Romania, Covid-19 and the post-Westminster “Good Life”.

It is safe to say that the “Class of 2020 Experience” is quite unlike what other fresh graduates lived through when they finished their studies. After an exhausting dissertation and a nerve-wracking waiting period for one’s final results, the only thing soon-to-be graduates can look forward to is the celebration at the end of it all, gathering at the Royal Festival Hall to get their name read, their diploma, handshakes from the staff, all while in a gown with parents in attendance. Afterwards, an after-party with the people one got to know across three years whether through seminars, group projects, DEN or drinks at the suitably named “Thirsty Scholar” pub over on Great Portland Street. That was the closure I imagined and unfortunately, it shall stay in that realm due to a novel threat to public health, Covid-19. This article as I explore in a semi-formal fashion the impact of Covid-19 on society from my point of view and my personal struggle as an International Graduate who had to return to their home country. Lastly, as a fun thought experiment I will go back to the teachings of Aristotle and see if, despite my situation, I can still achieve “The Good Life”.

To begin with, something that was uttered very often in these past months was that pandemics represent the most challenging test for a government because of the strain they put on its healthcare system, overall economy, labour market and the society that animates these sectors. In Scambler’s (2020), the new coronavirus represents a “breaching experiment” that exposes a “fractured society”. A “breaching experiment” is something the author learned from the work of Harold Garfinkel. Garfinkel would ask his students to violate sets of social norms so that they would acknowledge their importance in day-to-day interactions. Keeping this framing in mind, Covid-19 has possibly exposed the flaws of neoliberal governance and the social order of financial capitalism. The “fractured society” has eight principal attributes yet for the sake of brevity I will mention the two which have caught my attention as the pandemic unravelled around the world. Firstly, Scambler (2020) argues that high levels of wealth and income inequality have been omnipresent through history however these have only intensified since the mid-1970s. I have seen this deeper inequality gap take place via the sheer amount of people, friends included, who’ve lost their job. Without income, one’s own housing is put into question if they answer to a landlord. Those lucky enough to keep their jobs have been forced to work remotely through platforms such as Zoom, Google Meet or Microsoft Teams, however, one must ask: what happens to those whose countries are less digitally developed? Lastly, the following reality has to be acknowledged: the current global inequality will determine a country’s access to the vaccine and even after the vaccine’s release, death tolls around the world will still bloom. The second factor is “post-national othering”. “Othering” in itself is nothing new, but the novel coronavirus has given birth to new arguments against migrants, the sick, the disabled and those in need of benefits. Friends would tell me stories of Asian people being harassed physically in shops or verbally on public transports with the phrase “We do not want your virus here!”. I wish people who engaged in this kind of behaviour knew that it is possible to point out the causes of problems without assigning blame.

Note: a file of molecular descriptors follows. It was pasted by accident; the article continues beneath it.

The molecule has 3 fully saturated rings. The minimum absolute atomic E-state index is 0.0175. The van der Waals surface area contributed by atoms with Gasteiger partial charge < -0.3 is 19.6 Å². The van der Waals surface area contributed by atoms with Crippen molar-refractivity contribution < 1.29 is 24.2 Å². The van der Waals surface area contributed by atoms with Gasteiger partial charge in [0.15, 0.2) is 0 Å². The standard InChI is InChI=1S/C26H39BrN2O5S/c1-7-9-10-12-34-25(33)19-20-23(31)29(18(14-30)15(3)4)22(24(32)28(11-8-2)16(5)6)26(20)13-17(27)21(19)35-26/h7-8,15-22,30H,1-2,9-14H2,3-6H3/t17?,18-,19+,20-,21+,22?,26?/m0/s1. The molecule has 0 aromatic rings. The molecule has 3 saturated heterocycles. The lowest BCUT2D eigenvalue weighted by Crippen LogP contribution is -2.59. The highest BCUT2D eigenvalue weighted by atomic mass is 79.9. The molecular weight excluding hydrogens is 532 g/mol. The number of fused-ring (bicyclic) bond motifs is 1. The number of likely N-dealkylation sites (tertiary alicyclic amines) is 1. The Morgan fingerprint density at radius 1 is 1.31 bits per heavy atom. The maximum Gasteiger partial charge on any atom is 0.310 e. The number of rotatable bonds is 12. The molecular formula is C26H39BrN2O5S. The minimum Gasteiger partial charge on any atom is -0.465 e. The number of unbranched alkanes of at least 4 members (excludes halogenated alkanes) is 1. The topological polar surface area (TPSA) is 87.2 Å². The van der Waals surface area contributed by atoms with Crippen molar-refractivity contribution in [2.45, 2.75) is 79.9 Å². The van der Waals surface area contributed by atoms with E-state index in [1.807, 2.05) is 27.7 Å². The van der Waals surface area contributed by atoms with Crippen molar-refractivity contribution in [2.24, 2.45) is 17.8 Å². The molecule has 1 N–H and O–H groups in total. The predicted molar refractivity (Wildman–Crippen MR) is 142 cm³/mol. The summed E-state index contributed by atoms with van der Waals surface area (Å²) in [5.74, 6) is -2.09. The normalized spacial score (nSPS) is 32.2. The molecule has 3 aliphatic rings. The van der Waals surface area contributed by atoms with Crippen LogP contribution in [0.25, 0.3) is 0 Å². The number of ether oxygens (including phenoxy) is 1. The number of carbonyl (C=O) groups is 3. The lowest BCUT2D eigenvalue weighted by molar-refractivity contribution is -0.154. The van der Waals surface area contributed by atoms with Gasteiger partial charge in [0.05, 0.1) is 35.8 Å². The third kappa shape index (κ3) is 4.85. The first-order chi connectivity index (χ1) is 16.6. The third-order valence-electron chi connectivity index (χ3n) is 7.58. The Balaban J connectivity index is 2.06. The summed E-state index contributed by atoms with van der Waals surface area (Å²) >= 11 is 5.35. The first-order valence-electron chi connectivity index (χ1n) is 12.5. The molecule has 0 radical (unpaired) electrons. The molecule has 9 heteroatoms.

In regards to the Romanian government’s response to the pandemic, it can be summed up as “too little, too late”. At the time of writing, real-time statistics from Date la Zi (2020), there are 157352 confirmed cases, 118912 cured cases and 5467 deaths while the average age of the infected is 46 years old. Working within a political party since July to help prepare for the local elections that took place on the 27th of September reminded me of the Romanian people’s distrust in the government and its systems. Some basic measures were taken such as the redirection of public funds and into the healthcare systems, the introduction of furlough payments and a lockdown which has been eventually relaxed which looks like it will be enforced again on a county basis. The European Union directed funds to Romania as well to help it cope with the situation. The healthcare system is about to collapse and online teaching fares no better, as teachers do not have the knowledge nor the equipment to deliver their teachings properly. The government’s plan for in-person teaching has been lacklustre as well, placing the pupils in plexiglass “barricades” in unventilated crowded classrooms.